Ericeira has a large number of amazing surf spots. There are around 20 beaches in the area which all can be classified as top surf spots, ranging from great spots for beginners to the more advanced breaks. It’s not without a reason that Ericeira is one of the best surf spots in Portugal.
Novice surfers are most likely to be found at Foz do Lizandro, Praia do Sul, Ribeira D’Ilhas or São Julião, depending on the conditions of that day. Foz do Lizandro, to the south of Ericeira is a beach break and can have conditions which can serve both beginning as more advanced surfers – depending on the wind and the swell mainly. This beach break has right and left-handers.
São Julião also is a beach break. Praia do Sul has a reef break, with quite some rocks. There are beginners here but it is important that you have the right guidance with you. Another famous surf spot in Ericeira is Praia dos Pescadores, just a bit to the south from the centre. This beach break works best when the swell is coming from the (north)west and at low tide, with best conditions normally occurring mainly during autumn or winter. Praia dos Pescadores can – from time to time – be the only good surf spot of Ericeira at a specific moment and then it can get pretty crowded.
One of Portugal’s best breaks for experienced surfers is Coxos. This righthander works best with off-short wind, with swells coming from the south of west. In general, when the tide is low towards mid-tide, surfers will surf amazing waves here. When the surf is on, it’s on and it can get quite busy here. However, these days are certainly worth it to travel to Covo as the scenery as beautiful and it’s a great experience to watch the experienced surfers surfing amazing waves.
Cave is a break that has a notorious reputation. This wave you can really only surf when you are well experienced. This spot does not get busy, due to the risk it holds. The wave breaks to the right and works best with a large swell from the (north)west, with an off-shore wind. Cave can be seen as the trickiest and most advanced wave of this region.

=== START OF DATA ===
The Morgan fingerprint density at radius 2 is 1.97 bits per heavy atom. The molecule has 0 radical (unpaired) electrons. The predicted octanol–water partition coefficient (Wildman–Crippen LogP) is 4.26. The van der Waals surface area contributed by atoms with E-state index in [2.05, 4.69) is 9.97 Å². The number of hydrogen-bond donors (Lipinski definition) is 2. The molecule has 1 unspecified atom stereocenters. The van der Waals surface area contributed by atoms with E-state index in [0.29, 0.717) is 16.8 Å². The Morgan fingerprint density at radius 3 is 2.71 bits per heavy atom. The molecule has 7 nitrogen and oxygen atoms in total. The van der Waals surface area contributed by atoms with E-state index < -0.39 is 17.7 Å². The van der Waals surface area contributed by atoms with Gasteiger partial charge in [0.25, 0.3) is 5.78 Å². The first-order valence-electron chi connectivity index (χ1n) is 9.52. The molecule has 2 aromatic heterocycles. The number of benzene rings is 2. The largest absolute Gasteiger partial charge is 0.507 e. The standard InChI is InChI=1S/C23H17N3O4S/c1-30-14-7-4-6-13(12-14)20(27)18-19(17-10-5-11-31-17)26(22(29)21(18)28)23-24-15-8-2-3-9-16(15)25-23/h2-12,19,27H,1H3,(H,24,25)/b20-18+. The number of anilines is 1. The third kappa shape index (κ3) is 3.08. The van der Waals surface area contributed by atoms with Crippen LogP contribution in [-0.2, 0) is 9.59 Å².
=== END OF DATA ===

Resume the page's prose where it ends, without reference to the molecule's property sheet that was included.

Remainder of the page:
The last wave we would like to point out is Matadouro. At low tide this is an amazing spot for novice surfers and at high tide the advanced surfers will have an amazing surf. This reef break is consistent and works best with a swell from the (north)west, with an off-shore wind.
Surfing around Sintra
Sintra is well worth a visit and it’s not without a reason that it’s listed at UNESCO. Around Sintra there are many places where you can go surfing as well, ranging from spots for novice surfers to breaks where you need quite some experience to be surfing.
The best surf spots around Sintra are Praia das Maçãs, Praia Grande and Guincho. It is even possible to drive all the way to Cascais or Carcavelos, but these are being discussed in the next part of this article. The ‘disadvantage’ of surfing around Sintra is that you will always need a transfer to the beach, but due to the wide variety of options, this will also allow you to choose the best spot for that day.
Praia Grande and Praia das Maçãs are known for its reliability and they are widely considered to be great surf spots. Praia Grande can be for any surfer but in case the conditions are a bit sloppy, it is well advisable that you only surf here when being a bit more experienced. You could surf here at all tides and it’s working already below 1 meter, where waves can get bigger than 2.5 meters. This beach break works well with a slight off-shore wind. A fun fact: at Praia Grande they organise the World Body Boarding championships, a yearly event.
Surfing Praia das Maçãs will offer waves almost whole year round. Generally waves are smaller during the summer season, whereas they can get fairly bigger (and much more fun to the advanced surfers) during the autumn and winter season. In general (when conditions allow so) Praia das Maçãs is a great spot for novice surfers.
Surfing around Lisbon
Lisbon, the capital city of Portugal is getting more and more popular and we very much understand why. Besides the amazing river, the parties in Bairro Alto, the culture which can be found all over the city and the famous gastronomy are some of the many reasons why so many people make their way to Lisbon. And there’s the surfing. There’s obviously no surfing at the river, but close to Lisbon, both to the west and to the south, you will encounter fantastic surfing conditions. In the next sub-chapter of this article, you will read all about surfing in Costa da Caparica but first we will focus on Cascais, Estoril and Carcavelos, which are all among the best surf spots in Portugal.
Cascais is only 30 km. outside of the centre of Lisbon and there are multiple options of reaching this small town from Lisbon. Cascais hosts an annual WSL event (Cascias Women Pro), proving the quality of this surf spot. There are several beach and reef breaks to be found in and around Cascais.